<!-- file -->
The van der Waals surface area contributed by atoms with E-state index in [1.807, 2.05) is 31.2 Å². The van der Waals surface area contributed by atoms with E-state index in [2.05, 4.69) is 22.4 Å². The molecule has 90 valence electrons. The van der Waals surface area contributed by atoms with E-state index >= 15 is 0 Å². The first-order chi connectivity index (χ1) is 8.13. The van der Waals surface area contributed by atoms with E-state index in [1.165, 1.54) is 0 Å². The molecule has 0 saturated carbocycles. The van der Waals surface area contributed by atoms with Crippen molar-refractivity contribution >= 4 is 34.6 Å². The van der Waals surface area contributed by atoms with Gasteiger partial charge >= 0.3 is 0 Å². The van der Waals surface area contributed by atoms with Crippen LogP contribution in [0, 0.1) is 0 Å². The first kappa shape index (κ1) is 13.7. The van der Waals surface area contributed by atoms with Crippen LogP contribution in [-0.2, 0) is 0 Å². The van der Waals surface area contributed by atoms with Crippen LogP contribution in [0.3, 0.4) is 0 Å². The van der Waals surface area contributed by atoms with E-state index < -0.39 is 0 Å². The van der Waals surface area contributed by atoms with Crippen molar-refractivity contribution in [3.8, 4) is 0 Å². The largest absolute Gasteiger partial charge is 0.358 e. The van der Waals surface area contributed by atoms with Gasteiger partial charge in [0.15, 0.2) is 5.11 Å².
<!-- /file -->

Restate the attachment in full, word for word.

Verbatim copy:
The van der Waals surface area contributed by atoms with E-state index in [1.807, 2.05) is 31.2 Å². The van der Waals surface area contributed by atoms with E-state index in [2.05, 4.69) is 22.4 Å². The molecule has 90 valence electrons. The van der Waals surface area contributed by atoms with E-state index >= 15 is 0 Å². The first-order chi connectivity index (χ1) is 8.13. The van der Waals surface area contributed by atoms with E-state index in [1.165, 1.54) is 0 Å². The molecule has 0 saturated carbocycles. The van der Waals surface area contributed by atoms with Crippen molar-refractivity contribution >= 4 is 34.6 Å². The van der Waals surface area contributed by atoms with Gasteiger partial charge >= 0.3 is 0 Å². The van der Waals surface area contributed by atoms with Crippen LogP contribution in [0, 0.1) is 0 Å². The first kappa shape index (κ1) is 13.7. The van der Waals surface area contributed by atoms with Crippen LogP contribution in [-0.2, 0) is 0 Å². The van der Waals surface area contributed by atoms with Crippen LogP contribution in [0.3, 0.4) is 0 Å². The van der Waals surface area contributed by atoms with E-state index < -0.39 is 0 Å². The van der Waals surface area contributed by atoms with Crippen molar-refractivity contribution in [3.8, 4) is 0 Å². The largest absolute Gasteiger partial charge is 0.358 e. The van der Waals surface area contributed by atoms with Gasteiger partial charge in [0.15, 0.2) is 5.11 Å².